Latest posts by Kaelei Whitlatch (see all)
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Senior Ila Greenawalt has been selected to attend the Pennsylvania Music Educators Association (PMEA) Future Music Educators Honor Symposium.
Greenawalt, who has been playing the flute since elementary school, is “extremely excited” for this opportunity.
According to PMEA’s website, while at the symposium, “students will be making connections with their future peers and mentors, creating a support system for their career preparation, and having opportunities to discuss and reflect on all aspects of their future careers with college music education majors and professional educators.”
“It’s basically ‘band director for a day’ over the course of the PMEA state festival,” Greenawalt said. “It was a really quick turn around from region band. I had to submit letters of recommendations, general information, and proof that I have been accepted to college for music education.”
Band director Mrs. Jamie Gore is attending the festival with Greenawalt, along with senior Dylan Opalinski, who will be playing tuba in the PMEA All-State Honors band.
“This year’s festival is different because its the NAfME (National Association for Music Educators) and PMEA Conference at the same time. NAfME is made of (students from) 13 states, so it’s bigger than it usually is,” Mrs. Gore said. “The Pittsburgh Symphony Orchestra is the opening act, and that’s insane.”
Along with the orchestra at Heinz Hall, Greenawalt will attend other performances from Navy Band and Choir along with the PMEA Jazz, Choir, Orchestra, Wind Ensemble, and Concert Band.
Mrs. Gore says its “been a few years” since any Southmoreland students have gone, but it is a “great opportunity granted by the school.”
“It is a lot of paperwork, but the students are encouraged to share what they learned in the workshops with their peers and use it in their future careers,” Mrs. Gore said. “I hope that (Greenawalt) is inspired by this. The students she is with will be her future colleagues. Music is a small world, and I hope she makes relationships and can use them as resources and encouragement in the future. As teachers, they may end up in the same building, or district, or even across the country while still sharing ideas. But I hope that she has a great time. I know she’s gonna love it.”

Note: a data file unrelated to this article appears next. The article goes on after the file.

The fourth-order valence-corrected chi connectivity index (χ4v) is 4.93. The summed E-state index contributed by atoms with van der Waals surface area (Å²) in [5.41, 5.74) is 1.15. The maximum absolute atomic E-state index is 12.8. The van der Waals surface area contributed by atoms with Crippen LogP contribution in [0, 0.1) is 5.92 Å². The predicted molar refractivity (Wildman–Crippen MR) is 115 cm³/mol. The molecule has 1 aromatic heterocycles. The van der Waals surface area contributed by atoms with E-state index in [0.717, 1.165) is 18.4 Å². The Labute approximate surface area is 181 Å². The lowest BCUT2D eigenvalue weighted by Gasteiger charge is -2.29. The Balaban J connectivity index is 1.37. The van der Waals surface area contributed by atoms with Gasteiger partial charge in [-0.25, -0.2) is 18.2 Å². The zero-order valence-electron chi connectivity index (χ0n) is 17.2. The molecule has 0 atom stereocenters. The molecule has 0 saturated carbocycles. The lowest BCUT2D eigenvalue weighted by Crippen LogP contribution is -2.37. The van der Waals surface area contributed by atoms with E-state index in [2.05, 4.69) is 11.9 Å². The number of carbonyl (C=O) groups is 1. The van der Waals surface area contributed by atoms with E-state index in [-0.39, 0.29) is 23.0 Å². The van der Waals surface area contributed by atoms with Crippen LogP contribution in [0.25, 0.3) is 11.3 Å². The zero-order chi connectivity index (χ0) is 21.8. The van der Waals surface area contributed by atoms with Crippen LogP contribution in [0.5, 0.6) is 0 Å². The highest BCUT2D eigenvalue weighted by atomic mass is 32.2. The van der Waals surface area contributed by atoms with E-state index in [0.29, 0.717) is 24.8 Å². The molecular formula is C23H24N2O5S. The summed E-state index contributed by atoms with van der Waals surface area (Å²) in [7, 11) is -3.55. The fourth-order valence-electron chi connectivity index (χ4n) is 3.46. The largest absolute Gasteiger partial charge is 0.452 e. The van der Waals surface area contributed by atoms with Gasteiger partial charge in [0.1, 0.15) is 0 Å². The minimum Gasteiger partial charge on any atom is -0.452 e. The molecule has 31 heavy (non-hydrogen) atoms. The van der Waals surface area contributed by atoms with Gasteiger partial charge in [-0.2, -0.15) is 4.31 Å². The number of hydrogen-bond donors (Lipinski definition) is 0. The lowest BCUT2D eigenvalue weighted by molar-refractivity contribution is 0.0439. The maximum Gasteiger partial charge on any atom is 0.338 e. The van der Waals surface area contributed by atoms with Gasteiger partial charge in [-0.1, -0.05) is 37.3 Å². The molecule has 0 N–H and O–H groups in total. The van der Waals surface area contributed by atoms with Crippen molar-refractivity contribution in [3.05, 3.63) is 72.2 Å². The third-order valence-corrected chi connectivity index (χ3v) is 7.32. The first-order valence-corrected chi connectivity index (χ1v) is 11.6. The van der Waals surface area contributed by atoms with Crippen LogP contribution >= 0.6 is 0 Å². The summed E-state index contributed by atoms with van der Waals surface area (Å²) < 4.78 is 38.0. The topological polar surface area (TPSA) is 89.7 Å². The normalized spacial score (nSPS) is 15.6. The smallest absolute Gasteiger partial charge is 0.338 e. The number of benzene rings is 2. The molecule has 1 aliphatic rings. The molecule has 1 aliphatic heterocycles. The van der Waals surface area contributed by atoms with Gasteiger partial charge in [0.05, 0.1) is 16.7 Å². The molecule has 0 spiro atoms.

Greenawalt says she is excited for this conference, especially with Mrs. Gore, who she says “started it all.”
“Mrs. Gore developed my passion for music. I had to make the decision between going to technical school for culinary arts or taking elective classes at the high school. I made the choice to stick with band, and I’m so glad I did,” Greenawalt said. “Mrs. Gore is a role model to me. I watch the way she does things, and how she teaches, and I learn more than just music from her.”
Greenawalt explained that Mrs. Gore has a way of “sparking passion” within her students.
“Mrs. Gore inspires her students every day. Even though it doesn’t seem like she’s doing much, just a small gesture can impact many lives,” Greenawalt said. “I want to pay it forward and give that passion to my students as a music educator.”
Greenawalt is attending the PMEA Future Music Honors Symposium in Pittsburgh from April 3-6. She will be attending Slippery Rock University this fall, majoring in music education.